Laminins are heterotrimeric cross-shaped molecules (Timpl et al., 1979; Cooper et al., 1981; Tryggvason, 1993). A new nomenclature for laminins has been proposed (Burgerson et al., 1994), in which the previously designated A, B1 and B2 chains are renamed α, β and γ. The corresponding isoforms are numbered LN-1, LN-2, LN-3, LN-4, LN-5, LN-6, LN-7, and another two isoforms not yet completely characterized exist (Yurchenco and O’Rear, 1994). It is well known that interactions between cells and laminins are mediated by integrin or non-integrin cell surface receptors (Mercurio and Leslie, 1991). Among members of the β1 integrin family α1, α2, α3, α6, and α7 are known to recognize sites on the LN molecule (Hall et al., 1990; Ignatius et al., 1990; Languino et al., 1989; Lotz et al., 1990; Gehlsen et al., 1989; Sonnenberg et al., 1990; Shaw et al., 1990; Kramer et al., 1989), α6β4 also binds laminin, but its recognition site has not been identified. Some non-integrin proteins bind sequences or domains such as a binding site on the α1 long arm of laminin-1, the IKVAV-con-taining peptide (Sephel et al., 1989; Weeks et al., 1994), and a sequence of nine amino acids in domain III of the β1 chain, the pentapeptide YIGSR (Graf et al., 1987) responsible for cell attachment.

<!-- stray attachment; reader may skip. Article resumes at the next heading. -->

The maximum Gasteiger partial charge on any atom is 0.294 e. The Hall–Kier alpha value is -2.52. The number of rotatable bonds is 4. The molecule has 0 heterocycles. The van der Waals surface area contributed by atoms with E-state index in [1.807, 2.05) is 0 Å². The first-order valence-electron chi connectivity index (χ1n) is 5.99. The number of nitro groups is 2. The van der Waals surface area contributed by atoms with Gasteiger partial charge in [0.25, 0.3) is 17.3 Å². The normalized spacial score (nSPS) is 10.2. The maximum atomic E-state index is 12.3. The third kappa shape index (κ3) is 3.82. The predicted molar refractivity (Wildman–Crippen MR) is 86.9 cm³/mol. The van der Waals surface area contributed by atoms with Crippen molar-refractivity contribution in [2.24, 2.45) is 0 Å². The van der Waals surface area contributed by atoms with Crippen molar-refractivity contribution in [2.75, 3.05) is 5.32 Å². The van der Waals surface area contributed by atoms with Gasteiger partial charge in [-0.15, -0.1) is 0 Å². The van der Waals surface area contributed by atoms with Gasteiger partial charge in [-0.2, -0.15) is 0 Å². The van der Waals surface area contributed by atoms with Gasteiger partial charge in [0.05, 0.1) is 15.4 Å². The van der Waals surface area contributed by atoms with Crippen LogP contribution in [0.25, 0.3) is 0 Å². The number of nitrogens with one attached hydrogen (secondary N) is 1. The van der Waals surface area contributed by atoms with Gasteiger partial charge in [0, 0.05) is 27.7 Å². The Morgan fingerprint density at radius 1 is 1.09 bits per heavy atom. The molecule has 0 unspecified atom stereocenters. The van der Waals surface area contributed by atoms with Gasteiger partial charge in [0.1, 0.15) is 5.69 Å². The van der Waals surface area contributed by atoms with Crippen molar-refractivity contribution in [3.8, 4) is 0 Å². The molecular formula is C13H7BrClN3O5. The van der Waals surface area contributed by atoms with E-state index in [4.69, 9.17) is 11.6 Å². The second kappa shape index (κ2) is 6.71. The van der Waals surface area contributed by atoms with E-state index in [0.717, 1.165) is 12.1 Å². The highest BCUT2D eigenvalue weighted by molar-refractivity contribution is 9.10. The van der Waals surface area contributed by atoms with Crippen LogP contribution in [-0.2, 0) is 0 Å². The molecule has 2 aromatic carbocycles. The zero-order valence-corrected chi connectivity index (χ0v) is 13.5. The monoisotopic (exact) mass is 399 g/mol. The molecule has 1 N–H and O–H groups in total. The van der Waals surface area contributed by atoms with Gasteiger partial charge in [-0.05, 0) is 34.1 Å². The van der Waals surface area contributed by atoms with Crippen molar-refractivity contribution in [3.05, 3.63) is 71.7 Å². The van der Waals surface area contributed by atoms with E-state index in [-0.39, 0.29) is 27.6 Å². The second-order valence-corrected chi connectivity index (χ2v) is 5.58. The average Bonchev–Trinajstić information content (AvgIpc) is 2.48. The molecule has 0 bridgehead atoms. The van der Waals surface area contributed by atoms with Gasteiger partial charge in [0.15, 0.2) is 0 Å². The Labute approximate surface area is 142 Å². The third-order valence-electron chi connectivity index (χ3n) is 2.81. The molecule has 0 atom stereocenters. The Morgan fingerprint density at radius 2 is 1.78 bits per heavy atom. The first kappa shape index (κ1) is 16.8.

Laminin recognition promotes many biological effects, including adhesion, spreading, proliferation and differentiation (Martin and Timpl, 1987; Kleinman et al., 1985). In this study we investigated the interaction of osteoclasts with laminin in a model system of human tumor derived osteoclast cell lines (GCTs). These cell lines have previously been shown to faith-fully reproduce many properties of primary osteoclasts, such as multinuclearity, calcitonin receptor, calcitonin inhibitable bone resorption, TRAP content (Grano et al., 1994a). We report that GCTs do not adhere or migrate on LN-1, while they adhere and migrate on LN-2 (merosin), but via non-integrin receptors.
MATERIALS AND METHODS